Authorities reject calls for media silence

9th March 2005, Comments 0 comments

9 March 2005, AMSTERDAM — Despite concerns about copycat crimes, Dutch police and prosecution authorities have dismissed calls for a media silence as motorists face a series of stone-throwing incidents at motorway viaducts. The public prosecution department (OM) even drew nationwide attention in the crimestopper show Opsporing Verzocht on Monday night to a recent incident in the Dutch capital.

9 March 2005

AMSTERDAM — Despite concerns about copycat crimes, Dutch police and prosecution authorities have dismissed calls for a media silence as motorists face a series of stone-throwing incidents at motorway viaducts.
 
The public prosecution department (OM) even drew nationwide attention in the crimestopper show Opsporing Verzocht on Monday night to a recent incident in the Dutch capital.

It asked the public for assistance to track down the suspects accused of throwing a stone onto the A10 Amsterdam ring road. The projectile hit the windscreen of a truck that was carrying 40,000 litres of petrol.

OM spokesman Robert Meulenbroek said fears of copycat behaviour did not play a role in the department's decision to focus attention on the incident.

"You assess on a case-by-case basis whether media attention can serve as a means of investigation. We felt this incident was so serious that we called in the help of the public," he told newspaper De Volkskrant on Wednesday.
 
And a spokesman for the national police force KLPD said investigations in 1998 and 1999 indicated that one to two stone-throwing incidents were reported to police each week. The actual number of incidents was believed to be higher.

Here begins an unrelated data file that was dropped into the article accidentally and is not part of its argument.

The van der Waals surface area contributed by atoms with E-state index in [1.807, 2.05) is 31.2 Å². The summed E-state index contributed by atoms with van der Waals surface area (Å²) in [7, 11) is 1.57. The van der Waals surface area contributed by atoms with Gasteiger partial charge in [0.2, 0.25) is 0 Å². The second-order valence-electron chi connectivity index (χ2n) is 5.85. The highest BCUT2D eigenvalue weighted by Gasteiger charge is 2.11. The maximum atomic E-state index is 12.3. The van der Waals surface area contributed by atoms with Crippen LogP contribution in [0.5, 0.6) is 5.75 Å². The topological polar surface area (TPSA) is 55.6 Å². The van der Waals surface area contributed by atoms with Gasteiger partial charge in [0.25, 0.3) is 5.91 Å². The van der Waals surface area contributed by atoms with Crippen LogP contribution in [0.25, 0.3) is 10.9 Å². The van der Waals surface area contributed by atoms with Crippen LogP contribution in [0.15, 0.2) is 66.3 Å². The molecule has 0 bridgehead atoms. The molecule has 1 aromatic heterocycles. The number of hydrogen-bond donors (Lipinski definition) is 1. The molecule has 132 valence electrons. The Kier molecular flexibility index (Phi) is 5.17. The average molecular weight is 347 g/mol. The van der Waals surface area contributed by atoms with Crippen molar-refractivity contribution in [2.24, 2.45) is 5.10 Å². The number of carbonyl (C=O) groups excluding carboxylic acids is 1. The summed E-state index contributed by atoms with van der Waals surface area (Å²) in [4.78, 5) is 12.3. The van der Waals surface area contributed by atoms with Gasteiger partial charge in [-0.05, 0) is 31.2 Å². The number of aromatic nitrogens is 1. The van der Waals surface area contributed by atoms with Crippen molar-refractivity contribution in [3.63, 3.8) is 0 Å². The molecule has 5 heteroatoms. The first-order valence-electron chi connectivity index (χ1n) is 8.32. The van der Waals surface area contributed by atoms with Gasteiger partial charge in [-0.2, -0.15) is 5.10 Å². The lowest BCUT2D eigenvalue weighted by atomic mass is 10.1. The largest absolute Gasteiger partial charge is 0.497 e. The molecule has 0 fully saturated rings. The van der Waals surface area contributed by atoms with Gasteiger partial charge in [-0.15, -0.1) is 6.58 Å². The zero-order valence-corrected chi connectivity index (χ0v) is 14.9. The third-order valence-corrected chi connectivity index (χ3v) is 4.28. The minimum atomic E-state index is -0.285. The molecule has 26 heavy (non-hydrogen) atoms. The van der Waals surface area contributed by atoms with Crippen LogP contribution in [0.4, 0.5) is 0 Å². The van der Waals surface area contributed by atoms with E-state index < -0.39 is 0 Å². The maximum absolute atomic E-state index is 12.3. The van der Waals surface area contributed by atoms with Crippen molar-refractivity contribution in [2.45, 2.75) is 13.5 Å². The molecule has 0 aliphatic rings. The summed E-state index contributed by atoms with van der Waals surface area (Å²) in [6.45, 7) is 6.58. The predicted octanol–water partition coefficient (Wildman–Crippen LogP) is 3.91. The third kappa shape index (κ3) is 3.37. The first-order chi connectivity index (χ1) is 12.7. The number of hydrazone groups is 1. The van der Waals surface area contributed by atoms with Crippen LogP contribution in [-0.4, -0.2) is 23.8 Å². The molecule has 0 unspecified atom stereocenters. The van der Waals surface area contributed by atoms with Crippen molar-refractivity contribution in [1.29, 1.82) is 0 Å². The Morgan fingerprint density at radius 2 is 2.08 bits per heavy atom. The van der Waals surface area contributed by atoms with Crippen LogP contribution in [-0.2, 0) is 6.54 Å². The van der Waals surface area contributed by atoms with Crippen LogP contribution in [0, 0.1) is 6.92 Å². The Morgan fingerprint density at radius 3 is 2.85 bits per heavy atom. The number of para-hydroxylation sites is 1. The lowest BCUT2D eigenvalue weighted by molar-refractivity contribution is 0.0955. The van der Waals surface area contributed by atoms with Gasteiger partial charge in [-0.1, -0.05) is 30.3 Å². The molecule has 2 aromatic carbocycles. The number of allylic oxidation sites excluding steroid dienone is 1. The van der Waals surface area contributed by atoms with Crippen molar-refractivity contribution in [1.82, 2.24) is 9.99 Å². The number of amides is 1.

Media attention at the time was scanty and the spokesman said the current media attention was only sparked by a fatal incident in January when a woman was killed on the A4 motorway after a paving stone smashed into her windscreen.

Four suspects have been arrested and accused of murder, but a series of repeat incidents have followed, sparking widespread media attention and public concern. 
 
A spokesman for the Dutch Police Institute, Cees den Bakker, said greater media attention of the crimes does not mean there are more crimes committed.

Despite being convinced that media attention will inspire a few youths to throw stones, Den Bakker said the media spotlight will prompt others to re-think their actions.

The Volkskrant also quoted a former Amsterdam police spokesman Klaas Wilting who admitted that he had feared 10 years ago that media publicity about football hooligans would lead to increased problems.

Wilting also said he had always chosen in the past — whenever possible — to keep bomb scares secret to avoid a series of hoaxes after the event.

A criminologist and criminal law expert with the Radboud University in Nijmegen, Ybo Buruma, said there have been no serious studies conducted into copycat behaviour.

The academic admitted that it was often speculated that media attention on certain crimes can lead to a copycat effect. But Buruma quickly dismissed such speculation.

Instead, the criminologist told the Volkskrant that research has indicated a link between media attention of certain crimes and the prevention of criminal activity.

"News reports can certainly have an educational value provided that the consequences for culprits are explicitly stated."
 
Nevertheless, media attention on the frequent bomb threats made against the Lower House of Parliament in The Hague could spark a flood of similar hoaxes. But the effect would only be temporary.

[Copyright Expatica News 2005]

Subject: Dutch news

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